Of all the things we do in December, our trip to the Boston Pops for their Christmas concert is my favorite. First of all, what’s not to like?
It’s a great concert, fine orchestra, perfect symphony venue. Boston’s Symphony Hall was built in 1900. It’s a classic, both architecturally and acoustically.
According to the BSO’s website, Symphony Hall opened on October 15, 1900 with an inaugural gala led by music director Wilhelm Gericke. The architects, McKim, Mead & White of New York, engaged Wallace Clement Sabine, a young assistant professor of physics at Harvard, as their acoustical consultant.
Symphony Hall is widely regarded as one of the top concert halls in the world. The walls of the stage slope inward to help focus the sound. The side balconies are shallow so as not to trap any of the sound, and the recesses of the ceiling, along with the statue-filled niches along the three sides, help to distribute the sound throughout the hall.
The 16 replicas of Greek and Roman statues are related in some way to music, art, or literature.
They were placed in the niches as part of an appreciation of the frequently quoted words, “Boston, the Athens of America,” written by Bostonian William Tudor in the early 19th century.
The concert organ at Boston’s Symphony Hall
The Symphony Hall organ — an Aeolian Skinner designed by G. Donald Harrison and installed in 1949 — is one of the finest concert hall organs in the world.
A couple of interesting points for observant concert-goers: Beethoven is the only composer whose name was inscribed on one of the plaques that trim the stage and balconies; the other plaques were left empty since it was felt that only Beethoven’s popularity would remain unchanged.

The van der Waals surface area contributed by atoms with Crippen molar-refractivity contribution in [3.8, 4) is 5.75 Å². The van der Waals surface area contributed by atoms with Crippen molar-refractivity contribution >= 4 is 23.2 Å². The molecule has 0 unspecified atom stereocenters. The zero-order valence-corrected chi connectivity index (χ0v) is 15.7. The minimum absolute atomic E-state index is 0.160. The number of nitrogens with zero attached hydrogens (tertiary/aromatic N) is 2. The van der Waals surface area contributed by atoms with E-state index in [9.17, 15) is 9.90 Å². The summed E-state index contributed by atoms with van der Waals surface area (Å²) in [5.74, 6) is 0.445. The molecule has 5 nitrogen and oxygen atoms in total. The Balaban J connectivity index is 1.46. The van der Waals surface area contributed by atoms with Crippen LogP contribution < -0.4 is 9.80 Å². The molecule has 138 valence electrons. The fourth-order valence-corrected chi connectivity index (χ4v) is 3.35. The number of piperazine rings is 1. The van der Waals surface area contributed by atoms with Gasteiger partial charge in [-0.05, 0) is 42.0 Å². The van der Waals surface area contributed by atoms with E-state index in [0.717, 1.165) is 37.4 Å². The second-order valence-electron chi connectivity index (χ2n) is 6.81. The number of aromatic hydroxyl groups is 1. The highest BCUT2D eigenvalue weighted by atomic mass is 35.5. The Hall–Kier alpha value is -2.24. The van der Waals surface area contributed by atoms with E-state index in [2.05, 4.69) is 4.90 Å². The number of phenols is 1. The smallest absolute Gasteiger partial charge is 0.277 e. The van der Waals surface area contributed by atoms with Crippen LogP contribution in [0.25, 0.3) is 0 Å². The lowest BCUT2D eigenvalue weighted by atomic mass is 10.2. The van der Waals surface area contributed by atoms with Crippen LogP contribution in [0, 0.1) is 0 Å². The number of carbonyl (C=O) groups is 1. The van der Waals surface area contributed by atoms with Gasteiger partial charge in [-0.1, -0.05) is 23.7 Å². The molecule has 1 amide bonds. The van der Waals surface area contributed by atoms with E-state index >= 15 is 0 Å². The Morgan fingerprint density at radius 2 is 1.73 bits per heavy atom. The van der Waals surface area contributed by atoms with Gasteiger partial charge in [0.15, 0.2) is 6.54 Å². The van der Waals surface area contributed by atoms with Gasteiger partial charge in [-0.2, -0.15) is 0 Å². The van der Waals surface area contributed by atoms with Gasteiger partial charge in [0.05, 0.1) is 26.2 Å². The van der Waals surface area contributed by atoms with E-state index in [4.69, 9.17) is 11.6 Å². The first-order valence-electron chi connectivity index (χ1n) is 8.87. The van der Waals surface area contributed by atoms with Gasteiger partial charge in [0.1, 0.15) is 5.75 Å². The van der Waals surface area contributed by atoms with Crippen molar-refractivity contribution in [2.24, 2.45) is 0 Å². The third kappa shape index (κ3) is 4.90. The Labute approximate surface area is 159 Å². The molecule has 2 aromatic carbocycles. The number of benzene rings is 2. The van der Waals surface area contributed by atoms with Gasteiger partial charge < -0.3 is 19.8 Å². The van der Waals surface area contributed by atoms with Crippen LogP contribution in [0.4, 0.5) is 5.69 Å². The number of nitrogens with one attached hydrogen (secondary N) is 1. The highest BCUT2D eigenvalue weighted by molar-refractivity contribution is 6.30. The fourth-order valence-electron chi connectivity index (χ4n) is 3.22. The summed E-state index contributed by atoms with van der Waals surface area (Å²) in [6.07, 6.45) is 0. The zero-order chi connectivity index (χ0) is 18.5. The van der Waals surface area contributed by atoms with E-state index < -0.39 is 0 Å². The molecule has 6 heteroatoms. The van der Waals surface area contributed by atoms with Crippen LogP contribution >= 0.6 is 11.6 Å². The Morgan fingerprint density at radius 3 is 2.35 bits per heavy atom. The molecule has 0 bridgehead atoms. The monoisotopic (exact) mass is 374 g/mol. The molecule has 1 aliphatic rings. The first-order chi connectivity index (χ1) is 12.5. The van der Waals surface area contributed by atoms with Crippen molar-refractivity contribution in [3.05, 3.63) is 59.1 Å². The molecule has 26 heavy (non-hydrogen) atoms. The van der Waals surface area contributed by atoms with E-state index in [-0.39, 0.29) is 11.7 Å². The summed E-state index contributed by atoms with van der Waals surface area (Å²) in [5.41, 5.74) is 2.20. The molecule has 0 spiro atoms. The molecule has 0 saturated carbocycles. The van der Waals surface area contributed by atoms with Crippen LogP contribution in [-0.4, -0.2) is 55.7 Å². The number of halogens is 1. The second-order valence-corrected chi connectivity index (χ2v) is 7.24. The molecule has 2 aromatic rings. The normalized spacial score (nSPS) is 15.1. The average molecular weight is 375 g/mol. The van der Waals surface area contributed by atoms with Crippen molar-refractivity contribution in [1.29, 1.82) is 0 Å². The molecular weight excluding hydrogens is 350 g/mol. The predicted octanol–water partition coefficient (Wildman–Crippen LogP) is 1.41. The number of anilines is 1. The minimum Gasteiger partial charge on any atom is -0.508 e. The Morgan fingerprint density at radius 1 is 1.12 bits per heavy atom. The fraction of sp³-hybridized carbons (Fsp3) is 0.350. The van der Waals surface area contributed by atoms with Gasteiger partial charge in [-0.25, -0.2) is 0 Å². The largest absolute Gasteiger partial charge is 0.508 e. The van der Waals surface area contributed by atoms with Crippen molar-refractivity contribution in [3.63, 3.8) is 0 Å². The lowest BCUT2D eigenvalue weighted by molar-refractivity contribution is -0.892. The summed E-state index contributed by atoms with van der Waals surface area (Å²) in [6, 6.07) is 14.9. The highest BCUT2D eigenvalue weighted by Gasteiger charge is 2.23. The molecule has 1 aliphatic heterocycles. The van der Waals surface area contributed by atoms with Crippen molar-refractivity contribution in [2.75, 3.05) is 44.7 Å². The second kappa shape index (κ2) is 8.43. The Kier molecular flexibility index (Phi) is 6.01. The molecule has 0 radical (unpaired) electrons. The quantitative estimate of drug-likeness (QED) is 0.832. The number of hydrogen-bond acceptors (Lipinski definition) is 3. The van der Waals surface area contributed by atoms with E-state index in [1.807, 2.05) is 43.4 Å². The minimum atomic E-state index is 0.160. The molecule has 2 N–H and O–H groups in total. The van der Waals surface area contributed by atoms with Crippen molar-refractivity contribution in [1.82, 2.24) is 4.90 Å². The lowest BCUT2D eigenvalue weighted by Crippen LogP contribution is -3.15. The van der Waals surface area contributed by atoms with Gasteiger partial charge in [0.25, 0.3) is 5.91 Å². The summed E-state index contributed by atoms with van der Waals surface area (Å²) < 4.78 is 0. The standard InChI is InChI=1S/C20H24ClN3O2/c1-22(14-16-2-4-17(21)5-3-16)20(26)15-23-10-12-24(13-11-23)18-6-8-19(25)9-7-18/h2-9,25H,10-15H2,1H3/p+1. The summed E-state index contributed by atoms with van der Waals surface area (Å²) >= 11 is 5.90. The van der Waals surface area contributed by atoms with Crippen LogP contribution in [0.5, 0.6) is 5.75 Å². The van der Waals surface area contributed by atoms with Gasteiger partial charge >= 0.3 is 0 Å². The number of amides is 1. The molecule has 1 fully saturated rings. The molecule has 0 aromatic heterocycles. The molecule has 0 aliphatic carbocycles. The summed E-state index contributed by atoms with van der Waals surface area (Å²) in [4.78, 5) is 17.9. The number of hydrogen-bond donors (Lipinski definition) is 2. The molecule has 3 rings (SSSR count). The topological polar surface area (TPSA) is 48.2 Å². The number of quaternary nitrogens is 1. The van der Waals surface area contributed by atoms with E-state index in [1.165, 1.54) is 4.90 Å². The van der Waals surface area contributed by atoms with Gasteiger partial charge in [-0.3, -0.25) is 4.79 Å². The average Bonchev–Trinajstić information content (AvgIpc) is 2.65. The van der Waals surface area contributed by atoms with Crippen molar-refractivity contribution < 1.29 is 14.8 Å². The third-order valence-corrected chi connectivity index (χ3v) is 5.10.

The initials “BMH” for “Boston Music Hall”, as the building was originally to have been called, appear on the stairwell banisters at the Huntington Avenue side, originally planned as the main entrance. The old Boston Music Hall was gutted only after the new building, Symphony Hall, was opened.
Four calling birds … in “The 12 Days of Christmas
This year’s program was a bit different than previous year’s. Instead of the usual reading of “The Night Before Christmas,” there was a reading and music dedicated to the 100th anniversary of the beginning of World War I (November 1914) and the spontaneous “Christmas Truce” of 24 December 1914.
The classic performance of “Sleigh Ride” brought the audience to its feet
There was less use of projected images, more orchestral music. But Santa Claus made his traditional appearance and “The 12 Days of Christmas” was as joyful and raucous as ever. The program was intentionally more inclusive. It was great hearing some songs I remember my mother singing in Yiddish played by this wonderful orchestra.
Sometimes the question comes up whether it’s worth supporting orchestras and concert halls like this … and I think of how much we would lose without them. The shine in the eyes of my granddaughter the first time she saw Symphony Hall. For that matter, the shine in my eyes the first time I heard a concert in Carnegie Hall. These places are national treasures. We have so little of our past preserved. I am so grateful we have held onto these precious, beautiful places.
And the music. Oh, the music.